1. Choose your therapist carefully – Not all counseling approaches are right for everyone. A trusting and open relationship is imperative for success. Shop around until you find a fit that is right for you and determine if a match exists before starting therapy.
2. Arrive a few minutes early - Allow yourself some time to decompress before the session starts. A therapy hour can seem to go very fast. By giving yourself a moment to collect your thoughts before entering the session, you buy a little more time.
3. View the work as collaborative – Be willing to drive therapy in the direction you need for yourself and communicate with your therapist about what direction that is. Make time to complete self-help assignments, if given, and spend time between sessions processing your work. The best therapy happens in the time between sessions when you live out changes gained through new decisions and insight.
4. Have your goals in mind – If you are not sure what you are seeking to accomplish you can often flesh this out with your therapist in the first sessions as you create your treatment plan. Coming to therapy with an idea of how you want the end result to look can help move this process along so you can start making gains in the direction you choose.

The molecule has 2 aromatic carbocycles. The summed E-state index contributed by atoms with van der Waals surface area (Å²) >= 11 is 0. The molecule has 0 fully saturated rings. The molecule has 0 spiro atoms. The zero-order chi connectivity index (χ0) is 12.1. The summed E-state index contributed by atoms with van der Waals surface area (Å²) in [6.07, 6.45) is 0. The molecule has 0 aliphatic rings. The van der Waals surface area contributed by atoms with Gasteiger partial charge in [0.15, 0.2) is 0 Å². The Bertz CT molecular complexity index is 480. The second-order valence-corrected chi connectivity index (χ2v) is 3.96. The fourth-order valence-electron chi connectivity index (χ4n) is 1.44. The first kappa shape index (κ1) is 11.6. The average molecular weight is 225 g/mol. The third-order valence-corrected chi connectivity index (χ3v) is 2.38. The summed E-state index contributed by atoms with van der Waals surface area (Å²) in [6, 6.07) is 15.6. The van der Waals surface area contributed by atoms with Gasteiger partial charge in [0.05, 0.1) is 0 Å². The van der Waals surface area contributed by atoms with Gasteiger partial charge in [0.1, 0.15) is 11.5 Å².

5. Say what is on your mind – Therapy is a great place to take risks and express thoughts and feelings you might not explore otherwise. Therapy is designed to be a safe place for people to explore themselves in deeper ways and thus understand themselves and how their worldviews affect them.
6. Talk about the therapeutic relationship in therapy – Therapy is like a mini laboratory where you get to see yourself in relation to others and practice new ways of communicating. Talk about any issues or concerns you have with your therapist. For instance, if you are bothered by something your therapist said or you don’t feel the session is headed in the direction you believe is most helpful, speak up. It is a great opportunity for exploration and practice in assertiveness.
21 Tips for Clients in Psychotherapy
What should you talk about in therapy?
Published on May 26, 2010 by Ryan Howes, PhD, ABPP in In Therapy